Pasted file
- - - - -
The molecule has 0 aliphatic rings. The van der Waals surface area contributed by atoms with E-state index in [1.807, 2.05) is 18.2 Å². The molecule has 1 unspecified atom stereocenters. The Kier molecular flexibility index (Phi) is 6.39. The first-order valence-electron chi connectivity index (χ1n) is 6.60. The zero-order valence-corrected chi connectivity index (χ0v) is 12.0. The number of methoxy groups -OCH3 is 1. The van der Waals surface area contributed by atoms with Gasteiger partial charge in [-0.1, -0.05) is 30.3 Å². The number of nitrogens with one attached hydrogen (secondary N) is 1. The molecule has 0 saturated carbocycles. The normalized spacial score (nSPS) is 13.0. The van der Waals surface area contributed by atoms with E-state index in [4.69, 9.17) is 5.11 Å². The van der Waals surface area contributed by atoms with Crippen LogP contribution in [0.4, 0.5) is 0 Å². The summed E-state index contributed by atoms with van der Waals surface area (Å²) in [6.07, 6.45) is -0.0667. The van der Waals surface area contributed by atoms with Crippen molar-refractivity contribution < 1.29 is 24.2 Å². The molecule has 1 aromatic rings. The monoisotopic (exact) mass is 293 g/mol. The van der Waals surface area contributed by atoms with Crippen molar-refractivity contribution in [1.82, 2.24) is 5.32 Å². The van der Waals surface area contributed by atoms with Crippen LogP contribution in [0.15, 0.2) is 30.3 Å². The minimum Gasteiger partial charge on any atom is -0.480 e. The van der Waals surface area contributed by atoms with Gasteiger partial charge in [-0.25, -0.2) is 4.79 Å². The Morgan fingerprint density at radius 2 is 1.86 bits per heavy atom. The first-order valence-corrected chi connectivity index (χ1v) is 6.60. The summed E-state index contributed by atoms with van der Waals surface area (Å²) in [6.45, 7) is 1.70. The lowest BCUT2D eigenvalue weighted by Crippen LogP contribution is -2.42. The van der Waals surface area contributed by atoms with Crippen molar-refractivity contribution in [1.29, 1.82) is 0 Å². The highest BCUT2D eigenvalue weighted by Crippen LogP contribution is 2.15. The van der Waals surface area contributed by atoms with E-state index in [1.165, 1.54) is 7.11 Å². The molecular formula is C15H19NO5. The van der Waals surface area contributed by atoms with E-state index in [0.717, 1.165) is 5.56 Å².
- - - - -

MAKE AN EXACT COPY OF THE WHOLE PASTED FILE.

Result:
The molecule has 0 aliphatic rings. The van der Waals surface area contributed by atoms with E-state index in [1.807, 2.05) is 18.2 Å². The molecule has 1 unspecified atom stereocenters. The Kier molecular flexibility index (Phi) is 6.39. The first-order valence-electron chi connectivity index (χ1n) is 6.60. The zero-order valence-corrected chi connectivity index (χ0v) is 12.0. The number of methoxy groups -OCH3 is 1. The van der Waals surface area contributed by atoms with Gasteiger partial charge in [-0.1, -0.05) is 30.3 Å². The number of nitrogens with one attached hydrogen (secondary N) is 1. The molecule has 0 saturated carbocycles. The normalized spacial score (nSPS) is 13.0. The van der Waals surface area contributed by atoms with E-state index in [4.69, 9.17) is 5.11 Å². The van der Waals surface area contributed by atoms with Crippen LogP contribution in [0.4, 0.5) is 0 Å². The summed E-state index contributed by atoms with van der Waals surface area (Å²) in [6.07, 6.45) is -0.0667. The van der Waals surface area contributed by atoms with Crippen molar-refractivity contribution < 1.29 is 24.2 Å². The molecule has 1 aromatic rings. The monoisotopic (exact) mass is 293 g/mol. The van der Waals surface area contributed by atoms with Crippen molar-refractivity contribution in [1.82, 2.24) is 5.32 Å². The van der Waals surface area contributed by atoms with Crippen LogP contribution in [0.15, 0.2) is 30.3 Å². The minimum Gasteiger partial charge on any atom is -0.480 e. The van der Waals surface area contributed by atoms with Gasteiger partial charge in [-0.25, -0.2) is 4.79 Å². The Morgan fingerprint density at radius 2 is 1.86 bits per heavy atom. The first-order valence-corrected chi connectivity index (χ1v) is 6.60. The summed E-state index contributed by atoms with van der Waals surface area (Å²) in [6.45, 7) is 1.70. The lowest BCUT2D eigenvalue weighted by Crippen LogP contribution is -2.42. The van der Waals surface area contributed by atoms with Crippen molar-refractivity contribution in [1.29, 1.82) is 0 Å². The highest BCUT2D eigenvalue weighted by Crippen LogP contribution is 2.15. The van der Waals surface area contributed by atoms with E-state index in [1.165, 1.54) is 7.11 Å². The molecular formula is C15H19NO5. The van der Waals surface area contributed by atoms with E-state index in [0.717, 1.165) is 5.56 Å².